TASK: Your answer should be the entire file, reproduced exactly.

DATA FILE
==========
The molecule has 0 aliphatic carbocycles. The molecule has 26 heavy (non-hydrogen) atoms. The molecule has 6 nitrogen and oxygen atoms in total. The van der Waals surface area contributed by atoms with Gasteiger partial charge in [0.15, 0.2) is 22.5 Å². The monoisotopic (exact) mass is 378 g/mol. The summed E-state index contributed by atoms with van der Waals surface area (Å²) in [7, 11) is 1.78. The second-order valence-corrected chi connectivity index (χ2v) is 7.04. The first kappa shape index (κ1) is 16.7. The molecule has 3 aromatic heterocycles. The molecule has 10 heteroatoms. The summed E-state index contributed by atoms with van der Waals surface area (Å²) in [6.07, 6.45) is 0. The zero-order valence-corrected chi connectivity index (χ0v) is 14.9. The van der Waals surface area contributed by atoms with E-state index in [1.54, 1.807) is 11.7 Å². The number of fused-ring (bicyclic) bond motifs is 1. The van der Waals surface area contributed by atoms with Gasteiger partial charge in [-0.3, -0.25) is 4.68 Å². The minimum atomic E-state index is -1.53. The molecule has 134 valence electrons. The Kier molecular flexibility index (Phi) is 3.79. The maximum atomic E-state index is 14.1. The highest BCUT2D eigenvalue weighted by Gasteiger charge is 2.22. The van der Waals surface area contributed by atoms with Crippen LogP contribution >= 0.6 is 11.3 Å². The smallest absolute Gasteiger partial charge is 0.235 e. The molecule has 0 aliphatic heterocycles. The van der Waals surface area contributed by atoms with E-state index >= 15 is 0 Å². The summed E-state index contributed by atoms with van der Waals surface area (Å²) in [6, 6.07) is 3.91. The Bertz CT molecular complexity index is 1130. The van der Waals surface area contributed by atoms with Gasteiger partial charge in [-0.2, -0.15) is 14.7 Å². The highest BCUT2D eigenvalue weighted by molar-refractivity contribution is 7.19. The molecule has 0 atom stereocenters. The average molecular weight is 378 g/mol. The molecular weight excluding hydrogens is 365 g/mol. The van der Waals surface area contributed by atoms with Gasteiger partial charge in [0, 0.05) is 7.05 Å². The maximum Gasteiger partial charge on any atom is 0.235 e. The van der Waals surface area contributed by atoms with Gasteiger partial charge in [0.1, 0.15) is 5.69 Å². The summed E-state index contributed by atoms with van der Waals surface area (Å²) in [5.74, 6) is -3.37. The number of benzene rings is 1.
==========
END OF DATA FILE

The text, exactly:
The molecule has 0 aliphatic carbocycles. The molecule has 26 heavy (non-hydrogen) atoms. The molecule has 6 nitrogen and oxygen atoms in total. The van der Waals surface area contributed by atoms with Gasteiger partial charge in [0.15, 0.2) is 22.5 Å². The monoisotopic (exact) mass is 378 g/mol. The summed E-state index contributed by atoms with van der Waals surface area (Å²) in [7, 11) is 1.78. The second-order valence-corrected chi connectivity index (χ2v) is 7.04. The first kappa shape index (κ1) is 16.7. The molecule has 3 aromatic heterocycles. The molecule has 10 heteroatoms. The summed E-state index contributed by atoms with van der Waals surface area (Å²) in [6.07, 6.45) is 0. The zero-order valence-corrected chi connectivity index (χ0v) is 14.9. The van der Waals surface area contributed by atoms with E-state index in [1.54, 1.807) is 11.7 Å². The number of fused-ring (bicyclic) bond motifs is 1. The van der Waals surface area contributed by atoms with Gasteiger partial charge in [-0.3, -0.25) is 4.68 Å². The minimum atomic E-state index is -1.53. The molecule has 134 valence electrons. The Kier molecular flexibility index (Phi) is 3.79. The maximum atomic E-state index is 14.1. The highest BCUT2D eigenvalue weighted by Gasteiger charge is 2.22. The van der Waals surface area contributed by atoms with Crippen LogP contribution >= 0.6 is 11.3 Å². The smallest absolute Gasteiger partial charge is 0.235 e. The molecule has 0 aliphatic heterocycles. The van der Waals surface area contributed by atoms with E-state index >= 15 is 0 Å². The summed E-state index contributed by atoms with van der Waals surface area (Å²) in [6, 6.07) is 3.91. The Bertz CT molecular complexity index is 1130. The van der Waals surface area contributed by atoms with Gasteiger partial charge in [-0.2, -0.15) is 14.7 Å². The highest BCUT2D eigenvalue weighted by molar-refractivity contribution is 7.19. The molecule has 0 atom stereocenters. The average molecular weight is 378 g/mol. The molecular weight excluding hydrogens is 365 g/mol. The van der Waals surface area contributed by atoms with Gasteiger partial charge in [0, 0.05) is 7.05 Å². The maximum Gasteiger partial charge on any atom is 0.235 e. The van der Waals surface area contributed by atoms with Gasteiger partial charge in [0.1, 0.15) is 5.69 Å². The summed E-state index contributed by atoms with van der Waals surface area (Å²) in [5.74, 6) is -3.37. The number of benzene rings is 1.